Saccharomyces cerevisiae virus L-A

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Saccharomyces cerevisiae virus L-A
Virus classification
Group: Group III (dsRNA)
Family: Totiviridae
Genus: Totivirus

Saccharomyces cerevisiae virus L-A is a double-stranded RNA (dsRNA) virus of the yeast Saccharomyces cerevisiae. This virus has a single 4.6 kb genomic segment that encodes its major coat protein, Gag (76 kDa) and a Gag-Pol fusion protein (180 kDa) formed by a -1 ribosomal frameshift. L-A can support the replication and encapsidation in separate viral particles of any of several satellite dsRNAs, called M dsRNAs, each of which encodes a secreted protein toxin (the killer toxin) and immunity to that toxin. L-A and M are transmitted from cell to cell by the cytoplasmic mixing that occurs in the process of mating. Neither is naturally released from the cell or enters cells by other mechanisms, but the high frequency of yeast mating in nature results in the wide distribution of these viruses in natural isolates. Moreover, the structural and functional similarities with dsRNA viruses of mammals has made it useful to consider these entities as viruses.[1]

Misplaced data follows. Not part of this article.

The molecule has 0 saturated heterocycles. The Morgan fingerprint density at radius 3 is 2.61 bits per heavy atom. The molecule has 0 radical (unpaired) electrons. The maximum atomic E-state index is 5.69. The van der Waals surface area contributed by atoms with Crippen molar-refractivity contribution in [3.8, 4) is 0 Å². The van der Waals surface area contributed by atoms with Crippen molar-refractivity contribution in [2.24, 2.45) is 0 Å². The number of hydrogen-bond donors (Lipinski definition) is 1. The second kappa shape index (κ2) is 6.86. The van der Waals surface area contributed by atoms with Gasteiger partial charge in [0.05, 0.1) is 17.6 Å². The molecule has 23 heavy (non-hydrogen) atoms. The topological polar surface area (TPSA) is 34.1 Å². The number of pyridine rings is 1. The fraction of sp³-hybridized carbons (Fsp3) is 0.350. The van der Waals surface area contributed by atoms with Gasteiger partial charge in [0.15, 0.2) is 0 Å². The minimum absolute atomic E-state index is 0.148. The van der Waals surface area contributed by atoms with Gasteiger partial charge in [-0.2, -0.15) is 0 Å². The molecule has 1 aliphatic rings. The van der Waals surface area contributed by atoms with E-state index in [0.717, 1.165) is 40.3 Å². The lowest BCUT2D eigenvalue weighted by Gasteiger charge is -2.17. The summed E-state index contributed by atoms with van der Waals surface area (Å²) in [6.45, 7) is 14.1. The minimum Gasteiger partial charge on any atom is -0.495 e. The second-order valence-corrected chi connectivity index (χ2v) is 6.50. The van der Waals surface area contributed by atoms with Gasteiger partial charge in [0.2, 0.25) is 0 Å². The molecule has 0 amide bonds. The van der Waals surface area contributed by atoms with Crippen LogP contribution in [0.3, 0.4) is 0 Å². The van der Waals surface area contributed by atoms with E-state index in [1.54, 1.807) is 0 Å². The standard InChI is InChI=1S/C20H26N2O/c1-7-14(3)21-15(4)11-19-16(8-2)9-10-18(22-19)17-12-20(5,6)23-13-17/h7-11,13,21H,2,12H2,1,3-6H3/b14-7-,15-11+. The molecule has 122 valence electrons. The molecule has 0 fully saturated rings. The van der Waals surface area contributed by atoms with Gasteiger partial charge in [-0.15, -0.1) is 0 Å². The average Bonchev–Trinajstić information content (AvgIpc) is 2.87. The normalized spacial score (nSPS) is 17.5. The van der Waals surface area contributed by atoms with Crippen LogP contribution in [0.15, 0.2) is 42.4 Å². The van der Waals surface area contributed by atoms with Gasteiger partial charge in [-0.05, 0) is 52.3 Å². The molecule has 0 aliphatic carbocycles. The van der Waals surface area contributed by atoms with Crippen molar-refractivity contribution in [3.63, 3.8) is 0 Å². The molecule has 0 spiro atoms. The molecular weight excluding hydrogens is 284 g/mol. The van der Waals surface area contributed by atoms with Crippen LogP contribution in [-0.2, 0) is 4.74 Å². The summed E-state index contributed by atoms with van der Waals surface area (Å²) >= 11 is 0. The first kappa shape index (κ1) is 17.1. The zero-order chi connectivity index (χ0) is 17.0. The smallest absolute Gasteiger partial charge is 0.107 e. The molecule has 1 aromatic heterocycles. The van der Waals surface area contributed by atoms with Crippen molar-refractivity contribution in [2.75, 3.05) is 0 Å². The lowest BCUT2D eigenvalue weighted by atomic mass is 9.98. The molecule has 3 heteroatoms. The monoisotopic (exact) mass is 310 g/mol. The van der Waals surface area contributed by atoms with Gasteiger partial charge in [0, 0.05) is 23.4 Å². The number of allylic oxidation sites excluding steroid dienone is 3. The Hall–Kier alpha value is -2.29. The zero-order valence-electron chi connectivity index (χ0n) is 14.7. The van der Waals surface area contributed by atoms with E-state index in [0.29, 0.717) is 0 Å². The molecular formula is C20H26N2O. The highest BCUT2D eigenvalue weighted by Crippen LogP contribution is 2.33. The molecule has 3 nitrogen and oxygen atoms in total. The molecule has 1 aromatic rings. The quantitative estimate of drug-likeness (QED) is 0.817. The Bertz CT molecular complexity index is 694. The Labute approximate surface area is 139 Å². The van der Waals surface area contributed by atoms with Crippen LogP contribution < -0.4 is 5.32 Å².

Viral replication cycle[edit]

Both the (+) and the (–) strands of L-A are synthesized within viral particles. Mature particles containing L-A dsRNA synthesize (+) strands (transcription) by a conservative mechanism, and extrude the new strand from the particles. These (+) strands serve as mRNA, to make coat proteins, and as the species encapsidated by those proteins to make new nucleoprotein particles. Encapsidated (+) strands are converted to dsRNA form (replication). The absence of both 5′ cap and 3′ poly(A) on the viral mRNA is the basis of complex interactions of virus and host in translation.[1]

Similarity of L-A to animal dsRNA viruses[edit]

Animal and plant dsRNA viruses have up to three capsid layers, with structures adapted to protect the virus in its extracellular travels, to facilitate uptake by specific target cells and to engineer the uncoating of the outer layers after uptake. The yeast L-A virus can dispense with much of this apparatus because of its strictly intracellular life cycle. However, both L-A and plant and animal dsRNA viruses synthesize both (+) and (–) viral RNA strands within particles. The core particles in the case of the animal viruses and the structures of these inner nucleoprotein particles are similar.[1]

See also[edit]

References[edit]

  1. ^ a b c Wickner et al. (2008). "The Yeast dsRNA Virus L-A Resembles Mammalian dsRNA Virus Cores". Segmented Double-stranded RNA Viruses: Structure and Molecular Biology. Caister Academic Press. ISBN 978-1-904455-21-9.